BookTok Student Speak

Shreya Aithal, Staff Writer

The echoes of ruffling paper, the smell of rain on pavement drifting through the open windows, the warmth of the mug of coffee on the cherry wood table and, most importantly, the cozy feeling of home. Books are not only an entertaining and educational form of media but also a place of comfort and safety for many. With the recent passing of National Read a Book Day on Sept. 6, let’s hear from some of the many avid readers at Northwood about their favorite books.

(TW) = Trigger Warning: This book may contain dark themes upsetting to certain readers. Reader discretion is advised.



Aishwarya Ramasubramanian (10) – “The Fault in Our Stars” by John Green (TW.)

Flipping through the pages of tension between Elizabeth and Darcy, sophomore Aishwarya Ramasubramanian awaits anxiously for the conclusion of their elaborate story. (Neil Godse)

“The Fault in Our Stars” is a realistic fiction novel centered around the tales of cancer-stricken Hazel Lancaster and Augustus Waters. Evoking intense emotions and handling serious themes of mental health and physical illness, the novel has won the Premio Bartolomé Hidalgo award and was adapted into a film in 2014.

“I really liked how the author portrayed [the main character] as a person who wasn’t defined by her cancer, but as a person beyond that,” Ramasubramanian said.  “Even though she suffers from the disease and has to live with it for the rest of her life, she still has other aspects to her lifestyle, and I really enjoyed that.”



Anthara Thirupathi  (12) – “I’m Glad My Mom Died” by Jeanette McCurdy (TW.)

Senior Anthara Thirupathi rushes to catch the last words of her latest memoir of choice before lunch comes to an end, waiting to hear the author’s next plot twist. (Neil Godse)

This New York Times Bestseller memoir by Nickelodeon child actress Jeanette McCurdy is a reflection of her time in the TV industry. Within it, she discusses the stress and controversy of the industry, as well as dark themes of emotional abuse, difficult familial relationships, physical illness and mental health throughout her life. 

“I grew up watching a lot of Nickelodeon, and iCarly was one of my favorite shows growing up,” Thirupathi said. “I think the fact that she took her trauma and really brought it to light, which not many child stars can do because of how lucrative the industry really is, that was truly inspiring. She writes in a very colloquial way, and despite education always being on the backburner, for her to deliver this in such an eloquent but also accessible way made it very engaging.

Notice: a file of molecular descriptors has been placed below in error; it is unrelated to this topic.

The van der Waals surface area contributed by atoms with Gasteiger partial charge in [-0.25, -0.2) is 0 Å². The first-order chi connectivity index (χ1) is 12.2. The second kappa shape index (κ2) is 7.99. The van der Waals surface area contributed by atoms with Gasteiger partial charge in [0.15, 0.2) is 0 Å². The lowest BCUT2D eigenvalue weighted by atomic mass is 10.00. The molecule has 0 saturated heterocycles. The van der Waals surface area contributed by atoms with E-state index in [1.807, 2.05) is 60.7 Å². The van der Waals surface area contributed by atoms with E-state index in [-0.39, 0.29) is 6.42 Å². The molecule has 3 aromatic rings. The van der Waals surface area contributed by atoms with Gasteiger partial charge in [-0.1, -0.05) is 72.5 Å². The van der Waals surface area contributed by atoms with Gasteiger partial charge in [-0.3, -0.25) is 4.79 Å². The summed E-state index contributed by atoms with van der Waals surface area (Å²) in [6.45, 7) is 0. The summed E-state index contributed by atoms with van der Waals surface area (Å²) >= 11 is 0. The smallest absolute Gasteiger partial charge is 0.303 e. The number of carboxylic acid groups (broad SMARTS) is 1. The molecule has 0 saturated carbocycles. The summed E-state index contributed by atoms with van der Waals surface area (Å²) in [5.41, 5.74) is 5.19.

Ashley Wang (10) – “The Starless Sea” by Erin Morgenstern 

Sophomore Ashley Wang contemplates the importance of storytelling in life as she works through her latest fantasy journey amidst a drizzle at Northwood High School. (Neil Godse)

“The Starless Sea,” a 2019 Goodreads Choice Award nominee, incorporates layers of tales, each with different characters, writing styles and narratives. The author weaves them together to a meeting point and conveys a tale of mystery, fantasy and the central Starless Sea.

“I read it during the pandemic, and I really needed some escapism. It articulated things I couldn’t really say about why I loved storytelling,” Wang said. “I really like heavy imagery and metaphors in my reading, and I like when it’s poetic. I also like writing when I feel like I’m in the scene.”



Isabella Hulbert (11) – “The Seven Husbands of Evelyn Hugo” by Taylor Jenkins Reid (TW.)

Junior Isabella Hulbert skims through her captivating novel during lunch, kept company by the exciting words of an undercover spy. (Neil Godse)

“The Seven Husbands of Evelyn Hugo” walks the reader through the life of public icon Evelyn Hugo, who married seven different times to men she never loved. Discussing the troubles she went through in finding people who truly valued her as well as the instability of her personal life, this historical fiction novel ends in a shocking conclusion sure to draw emotion from readers while leaving them appreciating the authenticity of the tale. 

“The majority is written as an interview,” Hulbert said. “I like how it reveals what the character is truly feeling and how the interviewer reacts to it as well, since the point of view of the book alternates.”